June 10, 2005

Commentary:

Collas and Cambas Conflict in Bolivia

By Humberto Caspa,Ph.D

At the OAS meeting in Fort Launderdale, Texas, President Bush again invited Latin American leaders to follow the path of neoliberal economics, and urged Congress to pass a resolution accepting CAFTA, a multi-national free-trade agreement with Central American countries.

Bush’s pledge couldn’t have come at a worst time for the Bolivian committee. Neoliberal economics has been attributed to be a major factor for their country’s ongoing problems. Although the current crisis stems from these policies, a historic animosity between the western (collas) and the eastern (cambas) populations has further polarized the country, and might be leading to an imminent civil war.

The Collas and Cambas conflict dates back to the last century. The scars, however, have recently been reopened during the last stages of the Jaime Paz Zamora administration, in 1992. Prominent leaders of the eastern-side city of Santa Cruz exhorted him to decentralize the system.

Meanwhile in La Paz, the administrative capital, a group of indigenous leaders also asked Paz Zamora to build consensus under a new constitutional assembly, which would, among other things, expand rights for indigenous communities.

Neither of these requests made it through the Paz Zamora Administration. In addition, his successor, Gonzalo Sanchez de Lozada, not only ignored them but also instituted an innovative Popular Participation Act.With this law in place, the central government delegated some administrative functions to local governments.

Sanchez de Lozada’s Popular Participation policy is, by far, the greatest accomplishment in his two separate presidential tenures. Nonetheless, his radical stance toward economic liberalism only allowed a few transnational corporations to take advantage of the rich state-owned industries through a dubious privatization process. By contrast, the larger Bolivian population usually fell behind, even though indicators have often showed an overall improvement of the national economy.

Later, during the Hugo Banzer administration, pleas for decentralization and calls for a constitutional assembly again became public notice. However, Banzer’s infamous dictatorial tactics temporarily put the issues on hold. He was known for using “carrot” policy in the eastern region, and a “stick” strategy against the indigenous communities in La Paz. As a result, his policies conspicuously favored the eastern cities as well as U.S. interests in Bolivia. A combined effort of the DEA, a local police force and the military almost wiped out coca-leave growers from the western side of the country.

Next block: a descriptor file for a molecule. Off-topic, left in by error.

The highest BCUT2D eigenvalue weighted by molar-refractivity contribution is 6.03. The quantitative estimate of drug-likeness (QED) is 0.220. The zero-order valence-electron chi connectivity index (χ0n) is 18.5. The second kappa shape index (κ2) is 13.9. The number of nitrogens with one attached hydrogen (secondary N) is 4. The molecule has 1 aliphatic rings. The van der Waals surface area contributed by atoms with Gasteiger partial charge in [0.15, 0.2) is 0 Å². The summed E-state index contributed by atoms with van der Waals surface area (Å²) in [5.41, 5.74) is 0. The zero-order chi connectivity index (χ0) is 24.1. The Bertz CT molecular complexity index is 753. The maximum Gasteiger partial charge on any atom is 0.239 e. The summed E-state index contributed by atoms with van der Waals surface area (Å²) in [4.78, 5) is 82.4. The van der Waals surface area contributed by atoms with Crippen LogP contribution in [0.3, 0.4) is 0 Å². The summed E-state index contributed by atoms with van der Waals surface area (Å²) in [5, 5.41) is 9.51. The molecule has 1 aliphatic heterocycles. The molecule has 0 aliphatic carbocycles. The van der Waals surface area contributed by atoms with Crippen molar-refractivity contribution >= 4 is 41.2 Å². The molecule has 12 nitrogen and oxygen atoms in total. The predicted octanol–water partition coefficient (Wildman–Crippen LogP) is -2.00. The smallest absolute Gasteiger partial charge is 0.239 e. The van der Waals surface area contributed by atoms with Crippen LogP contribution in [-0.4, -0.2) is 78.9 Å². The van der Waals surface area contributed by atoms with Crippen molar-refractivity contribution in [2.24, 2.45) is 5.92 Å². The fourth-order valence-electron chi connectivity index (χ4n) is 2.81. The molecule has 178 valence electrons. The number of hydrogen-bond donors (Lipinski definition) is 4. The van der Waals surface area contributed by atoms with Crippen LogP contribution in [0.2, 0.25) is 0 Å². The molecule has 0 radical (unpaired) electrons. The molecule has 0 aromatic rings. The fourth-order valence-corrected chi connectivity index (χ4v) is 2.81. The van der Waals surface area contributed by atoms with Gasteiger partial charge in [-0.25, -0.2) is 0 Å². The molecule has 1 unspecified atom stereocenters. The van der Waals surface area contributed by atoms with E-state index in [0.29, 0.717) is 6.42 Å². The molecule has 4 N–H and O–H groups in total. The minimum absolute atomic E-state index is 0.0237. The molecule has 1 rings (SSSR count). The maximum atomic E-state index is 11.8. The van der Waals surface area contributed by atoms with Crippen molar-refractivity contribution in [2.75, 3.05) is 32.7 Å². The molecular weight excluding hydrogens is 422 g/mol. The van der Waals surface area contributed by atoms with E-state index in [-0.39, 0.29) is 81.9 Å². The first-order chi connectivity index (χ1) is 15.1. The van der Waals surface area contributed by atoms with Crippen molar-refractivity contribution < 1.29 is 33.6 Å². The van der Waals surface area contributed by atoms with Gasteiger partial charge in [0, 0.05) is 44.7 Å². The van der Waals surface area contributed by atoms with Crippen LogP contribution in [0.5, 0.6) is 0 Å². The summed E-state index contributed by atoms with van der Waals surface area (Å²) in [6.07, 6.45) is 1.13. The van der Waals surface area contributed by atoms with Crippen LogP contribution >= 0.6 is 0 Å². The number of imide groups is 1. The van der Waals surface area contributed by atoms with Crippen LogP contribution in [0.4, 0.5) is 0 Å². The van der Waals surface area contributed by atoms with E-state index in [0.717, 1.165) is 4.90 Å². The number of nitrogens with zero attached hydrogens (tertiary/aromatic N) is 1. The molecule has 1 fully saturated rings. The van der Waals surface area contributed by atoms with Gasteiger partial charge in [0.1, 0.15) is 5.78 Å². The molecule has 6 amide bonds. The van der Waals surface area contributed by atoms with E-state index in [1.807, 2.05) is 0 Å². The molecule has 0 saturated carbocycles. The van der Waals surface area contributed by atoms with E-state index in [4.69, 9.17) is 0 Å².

Two distinct indigenous leaders evolved as a result of Banzer’s uncompromising posture. Evo Morales in the valley of Cochabamba and “Mallku” Felipe Quispe in the rural areas of La Paz. Soon they became symbols of the indigenous movement and their plight. Today Evo Morales continues to be a central political figure; whereas Quispe’s flamboyant strategy gradually subsided because, in part, other young indigenous leaders arose in the political scene.

Together they fought against status quo. They helped organize a popular movement that eventually toppled Sanchez de Lozada’s second tenure in 2003. People didn’t want to face another five years of unpopular trickle-down economics. Sanchez de Lozada fled to the United States.

When Carlos Mesa stepped in power, most Bolivians hoped he would galvanize support for national reconciliation. Instead he further polarized the country. His soft-spoken style and lack of determination provided means for others to broaden their political demands, particularly in Santa Cruz, as they now campaign for autonomic governments.

Meanwhile, the indigenous communities in La Paz also upgraded their expectations. Evo Morales and other union leaders were vocal about not only convening a constitutional assembly, but also pushing a political agenda that included nationalization of the oil industries.

From the outset, Mesa lost control of the government. His intellectual capacity never has been put in question. He is a well-known scholar and author of many books. I always thought he would make a great university leader than a president of a country. Unfortunately during his tenure, he had no political base and no backing in Congress.

His government ended up overpowered by two radical movements that aren’t eager to yield an inch of their promises. The “cambas” would like to further push the country toward an ineffectual neoliberal world, while the “collas” want to get it back to that a heroic and glorious revolutionary past. None will get the country on its feet. Bolivians need to find a middle point.

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